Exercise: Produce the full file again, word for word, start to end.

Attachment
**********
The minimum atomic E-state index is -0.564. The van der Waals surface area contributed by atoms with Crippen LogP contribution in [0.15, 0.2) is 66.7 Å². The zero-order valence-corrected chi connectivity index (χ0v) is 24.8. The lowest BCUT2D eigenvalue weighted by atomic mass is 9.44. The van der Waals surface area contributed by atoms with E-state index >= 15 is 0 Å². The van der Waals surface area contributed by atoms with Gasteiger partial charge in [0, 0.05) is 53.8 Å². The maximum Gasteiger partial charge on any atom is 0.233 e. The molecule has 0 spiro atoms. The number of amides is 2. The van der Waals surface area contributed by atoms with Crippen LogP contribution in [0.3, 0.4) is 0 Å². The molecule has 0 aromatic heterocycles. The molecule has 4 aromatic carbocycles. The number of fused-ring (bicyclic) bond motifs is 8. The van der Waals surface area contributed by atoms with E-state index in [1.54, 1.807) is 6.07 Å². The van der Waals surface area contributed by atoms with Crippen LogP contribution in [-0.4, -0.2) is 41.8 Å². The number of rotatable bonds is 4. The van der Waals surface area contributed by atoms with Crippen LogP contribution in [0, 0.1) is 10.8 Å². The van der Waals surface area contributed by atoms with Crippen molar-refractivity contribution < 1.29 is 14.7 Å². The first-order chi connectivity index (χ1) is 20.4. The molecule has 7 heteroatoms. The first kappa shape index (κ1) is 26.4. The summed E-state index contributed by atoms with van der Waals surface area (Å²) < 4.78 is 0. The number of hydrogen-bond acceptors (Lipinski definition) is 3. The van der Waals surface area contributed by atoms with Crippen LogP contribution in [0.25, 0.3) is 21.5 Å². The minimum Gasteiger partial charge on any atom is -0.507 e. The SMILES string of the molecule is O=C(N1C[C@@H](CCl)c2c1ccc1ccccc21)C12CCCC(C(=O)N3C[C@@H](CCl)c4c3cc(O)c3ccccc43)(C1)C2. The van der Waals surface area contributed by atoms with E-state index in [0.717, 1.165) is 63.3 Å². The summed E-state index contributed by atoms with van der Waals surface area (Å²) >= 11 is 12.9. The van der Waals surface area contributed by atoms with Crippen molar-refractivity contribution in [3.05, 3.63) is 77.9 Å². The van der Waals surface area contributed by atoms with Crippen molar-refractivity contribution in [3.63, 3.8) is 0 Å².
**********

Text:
The minimum atomic E-state index is -0.564. The van der Waals surface area contributed by atoms with Crippen LogP contribution in [0.15, 0.2) is 66.7 Å². The zero-order valence-corrected chi connectivity index (χ0v) is 24.8. The lowest BCUT2D eigenvalue weighted by atomic mass is 9.44. The van der Waals surface area contributed by atoms with E-state index >= 15 is 0 Å². The van der Waals surface area contributed by atoms with Gasteiger partial charge in [0, 0.05) is 53.8 Å². The maximum Gasteiger partial charge on any atom is 0.233 e. The molecule has 0 spiro atoms. The number of amides is 2. The van der Waals surface area contributed by atoms with Crippen LogP contribution in [0.3, 0.4) is 0 Å². The molecule has 0 aromatic heterocycles. The molecule has 4 aromatic carbocycles. The number of fused-ring (bicyclic) bond motifs is 8. The van der Waals surface area contributed by atoms with E-state index in [1.54, 1.807) is 6.07 Å². The van der Waals surface area contributed by atoms with Crippen LogP contribution in [-0.4, -0.2) is 41.8 Å². The number of rotatable bonds is 4. The van der Waals surface area contributed by atoms with Crippen LogP contribution in [0, 0.1) is 10.8 Å². The van der Waals surface area contributed by atoms with Crippen molar-refractivity contribution < 1.29 is 14.7 Å². The first-order chi connectivity index (χ1) is 20.4. The molecule has 7 heteroatoms. The first kappa shape index (κ1) is 26.4. The summed E-state index contributed by atoms with van der Waals surface area (Å²) < 4.78 is 0. The number of hydrogen-bond acceptors (Lipinski definition) is 3. The van der Waals surface area contributed by atoms with Crippen LogP contribution in [0.25, 0.3) is 21.5 Å². The minimum Gasteiger partial charge on any atom is -0.507 e. The SMILES string of the molecule is O=C(N1C[C@@H](CCl)c2c1ccc1ccccc21)C12CCCC(C(=O)N3C[C@@H](CCl)c4c3cc(O)c3ccccc43)(C1)C2. The van der Waals surface area contributed by atoms with E-state index in [0.717, 1.165) is 63.3 Å². The summed E-state index contributed by atoms with van der Waals surface area (Å²) >= 11 is 12.9. The van der Waals surface area contributed by atoms with Crippen molar-refractivity contribution in [3.05, 3.63) is 77.9 Å². The van der Waals surface area contributed by atoms with Crippen molar-refractivity contribution in [3.63, 3.8) is 0 Å².